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Hochul, Adams unveils $16m statewide swim initiative with innovative floating pool in NYC

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Governor Kathy Hochul has planned a splash with a statewide swim proposal, introducing a groundbreaking $16 million investment plan, in collaboration with Mayor Eric Adams, to enhance swimming access across New York.

The proposal features a unique floating pool concept called +Pool, set to grace the waters surrounding Manhattan, offering city dwellers a chance to swim in pristine, filtered water against the iconic city skyline.

Addressing the public at the Children’s Aid – Dunlevy Milbank Community Center in Harlem, Governor Hochul emphasized the innovative nature of the +Pool project, previously stalled due to funding challenges. However, with a $12 million commitment from the state and an additional $4 million from City Hall, a pilot program could potentially open as early as this summer.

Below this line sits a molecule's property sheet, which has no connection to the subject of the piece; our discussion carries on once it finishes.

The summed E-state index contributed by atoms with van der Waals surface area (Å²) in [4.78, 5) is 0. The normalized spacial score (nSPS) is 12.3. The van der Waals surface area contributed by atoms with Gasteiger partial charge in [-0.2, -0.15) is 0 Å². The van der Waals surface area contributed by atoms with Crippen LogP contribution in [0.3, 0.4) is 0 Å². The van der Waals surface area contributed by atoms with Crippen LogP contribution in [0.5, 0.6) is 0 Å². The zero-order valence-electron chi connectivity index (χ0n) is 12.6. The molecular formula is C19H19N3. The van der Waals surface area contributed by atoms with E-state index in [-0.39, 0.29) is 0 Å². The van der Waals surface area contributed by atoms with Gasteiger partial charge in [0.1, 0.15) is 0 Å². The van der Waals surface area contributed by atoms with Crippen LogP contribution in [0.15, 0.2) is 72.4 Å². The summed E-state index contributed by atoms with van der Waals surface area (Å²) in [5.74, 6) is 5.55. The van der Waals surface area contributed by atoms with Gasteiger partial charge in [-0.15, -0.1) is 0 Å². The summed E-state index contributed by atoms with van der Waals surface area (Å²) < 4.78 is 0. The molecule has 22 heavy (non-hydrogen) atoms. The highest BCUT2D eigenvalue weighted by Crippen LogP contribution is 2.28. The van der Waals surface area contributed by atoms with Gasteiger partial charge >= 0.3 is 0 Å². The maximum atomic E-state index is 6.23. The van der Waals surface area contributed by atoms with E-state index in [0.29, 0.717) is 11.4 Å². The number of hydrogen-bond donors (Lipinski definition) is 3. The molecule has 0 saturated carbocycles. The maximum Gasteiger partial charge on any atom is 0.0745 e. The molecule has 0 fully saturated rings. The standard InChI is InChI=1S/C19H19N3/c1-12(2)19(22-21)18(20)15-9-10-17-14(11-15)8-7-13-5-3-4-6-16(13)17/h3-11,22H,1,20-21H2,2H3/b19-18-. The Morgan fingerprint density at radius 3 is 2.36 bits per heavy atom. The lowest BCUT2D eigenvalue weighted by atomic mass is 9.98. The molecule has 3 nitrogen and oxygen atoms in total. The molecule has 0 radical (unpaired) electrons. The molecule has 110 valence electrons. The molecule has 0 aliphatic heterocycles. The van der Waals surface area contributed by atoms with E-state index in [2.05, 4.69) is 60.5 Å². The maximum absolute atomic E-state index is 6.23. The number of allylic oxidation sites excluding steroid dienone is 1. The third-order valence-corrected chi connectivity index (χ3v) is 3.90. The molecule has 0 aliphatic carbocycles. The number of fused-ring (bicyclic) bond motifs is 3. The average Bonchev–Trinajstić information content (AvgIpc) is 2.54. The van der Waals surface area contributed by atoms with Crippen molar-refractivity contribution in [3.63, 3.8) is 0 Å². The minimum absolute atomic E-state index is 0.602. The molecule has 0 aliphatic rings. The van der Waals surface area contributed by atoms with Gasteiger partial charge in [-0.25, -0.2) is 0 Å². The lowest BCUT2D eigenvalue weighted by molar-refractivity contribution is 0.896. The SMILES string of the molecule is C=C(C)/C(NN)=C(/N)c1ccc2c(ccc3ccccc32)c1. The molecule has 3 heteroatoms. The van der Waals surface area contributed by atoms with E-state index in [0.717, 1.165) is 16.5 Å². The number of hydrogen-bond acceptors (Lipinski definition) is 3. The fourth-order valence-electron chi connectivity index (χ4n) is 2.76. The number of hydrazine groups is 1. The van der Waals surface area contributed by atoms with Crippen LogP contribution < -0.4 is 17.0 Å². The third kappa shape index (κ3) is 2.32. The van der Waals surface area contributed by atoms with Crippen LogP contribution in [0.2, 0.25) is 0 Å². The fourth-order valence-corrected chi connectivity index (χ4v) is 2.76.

The initiative extends beyond Manhattan, as Governor Hochul announces a $60 million capital grant program, aiming to establish ten landmark swimming pools in underserved communities statewide. With rising temperatures straining existing public pools managed by the Department of Parks and Recreation, the investment becomes a crucial step in addressing the surging demand for swimming facilities.

Mayor Eric Adams underscores the urgency of investment, highlighting the need to teach young New Yorkers swimming skills, considering the city’s abundant water resources. The pandemic-induced lifeguard shortages at city-run beaches and pools have led to program cancellations, reduced operating hours, and unguarded beaches. Mayor Adams emphasizes the importance of not only reopening pools but also building a robust lifeguard pipeline for future generations.

Despite potential budget challenges, Governor Hochul justifies the expense by prioritizing the goal of saving lives through swimming education. Citing statistics on the leading causes of death among different age groups, she stresses the importance of tackling the rising number of drownings, particularly among children aged 5 to 14.

The proposal is a comprehensive response to both the immediate need for expanded swimming access and the long-term goal of fostering water safety education, reflecting the collaborative efforts of state and city officials.

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